- This page was originally created on Mozilla's internal intranet. However, it contains lots of information that could be useful to Mozillians who travel to Mozilla events, or really, anyone who travels, period. The original page (and its history) disappeared when the intranet site was retired.
Travel doesn’t have to suck. In fact, there are probably relatively few parts of your life where optimizations can make such a difference. We (the authors) have millions of miles travelled between us.
- We never lose our luggage.
- We can get from the airport entrance to our gate in 7 minutes.
- We get free booze at the airport, upgraded flights, nicer rooms in hotels.
- We don’t eat crap on the road, indeed we often discover great restaurants.
- We have secrets.
Let us show you them.
But first, the 3 simplest things you can do to make travel a lot better:
- Don’t check luggage
- Check in online
- Pick a Frequent Flyer program
Do those three and you’re already in the 80th percentile for travel success. What follows below is travel brilliance.
- 1 Planning
- 2 Immigration and Customs
- 3 Packing
- 4 Airport Hacking
- 5 Flying
- 6 Tips for specific airports
- 7 Trains
- 8 Hotels
- 9 Money
- 10 Preparing to be less-online than normal
- 11 On Foreign Soil
- 12 Transportation
- 13 Eating
- 14 Staying healthy
- 15 Redux
- 16 More advice
- Scan a copy of your passport and any other travel documents, and put them somewhere web accessible but password protected (like Dropbox or Google Drive). This is helpful for getting replacements, and for getting consular help in the meantime.
- Let your credit card company know that you travel. Anti-fraud measures might lock your card the first time you use it on foreign soil, but they can flag your account so that doesn’t happen. This is no fun to discover after the fact.
Pick a Frequent Flyer Program
Prices are generally going to be competitive, so figure out your most common trip(s) and figure out which airline/alliance is best for those. Use that group for everything. You can easily sign up for FF programs online, and add it to your travel agency profile (Egencia for Mozilla employees).
Even if you travel rarely, you'll eventually accrue enough mileage for free travel, and having a FF number makes online check-in easier.
If you travel often enough, though, (25k+/year on most airlines) you start earning preferred status. This is the difference between "scum" and "How can I help you?" You have shorter lines for agents, shorter lines for security, you board first. You get access to elite lounges while you wait, and free upgrades to business class to make the trip more pleasant. These are little niceties, but they add up, and make travel much nicer. You can often share status with someone less privileged, which means your spouse likes traveling with you more, too.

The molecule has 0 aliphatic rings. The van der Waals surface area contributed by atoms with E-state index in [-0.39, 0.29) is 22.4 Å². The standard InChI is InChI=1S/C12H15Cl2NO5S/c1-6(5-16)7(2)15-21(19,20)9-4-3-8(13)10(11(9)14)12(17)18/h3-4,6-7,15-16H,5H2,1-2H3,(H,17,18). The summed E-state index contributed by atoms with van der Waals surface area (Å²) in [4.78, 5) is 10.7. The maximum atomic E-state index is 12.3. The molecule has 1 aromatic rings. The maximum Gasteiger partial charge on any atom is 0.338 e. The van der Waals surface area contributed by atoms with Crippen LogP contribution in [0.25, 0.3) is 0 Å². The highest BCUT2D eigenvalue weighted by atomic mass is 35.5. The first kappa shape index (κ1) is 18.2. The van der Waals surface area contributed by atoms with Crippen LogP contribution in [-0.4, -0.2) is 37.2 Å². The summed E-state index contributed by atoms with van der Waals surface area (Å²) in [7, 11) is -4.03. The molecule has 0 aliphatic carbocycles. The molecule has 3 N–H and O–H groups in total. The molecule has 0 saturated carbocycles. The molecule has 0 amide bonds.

Check In Online
Every airline will let you check in online, usually 24 hours before your flight leaves. I know this will feel weird the first time, but it is an absolute necessity. With online check-in and no checked luggage, you can skip all the lines at the airport except security (and possibly customs/immigration).
Checking in early may put you into a lower "group" for boarding (or at least not the suckiest, all-the-overhead-bins-are-full group). Check in as early as possible, even if you don't know how many bags you will check (correct answer: 0). You can always add (and pay for) checked bags when you get to the airport.
The one exception to this guideline is that if you think your flight might be delayed or cancelled due to weather, don't check in online ahead of time. If you have to re-book, and you are already checked-in, the agent will have to "uncheck" you, which may slow down the re-booking process and cause you to miss out on alternate flight options. Keep in mind that weather problems cause ripple effects even in locations where weather is good. For example, your flight out of sunny Phoenix might be cancelled because the aircraft is grounded by a snowstorm in Chicago. (See this Egencia blog post for tips for avoiding weather delays.)
Online check-in also lets you choose your seats, which brings us to...
Choose Your Seats
- Take a window seat for very short flights or very long flights. Window seats have more shoulder room, less hassle from other passengers, and a window. The only downside is bladder management, but on short flights you can stick it out and on long ones you can get up when your fellow passengers do.
- Every plane has some seats that suck. No recline, noisy, cold, lack of floor storage or slightly narrower than most, SeatGuru will tell you what to avoid. It'll also tell you which seats are great (extra legroom, etc) that you should take given half a chance. Usually, exit-row seats have extra legroom (good for tall people), and the last row and the row in front of the exit row do not recline (bad in general). The first row in a section (where you have a bulkhead in front of you instead of another seat) typically does not have under-seat storage, so everything must go in overhead bins, but it typically does have more legroom. (Seatguru will tell you whether or not this is the case on a particular plane.)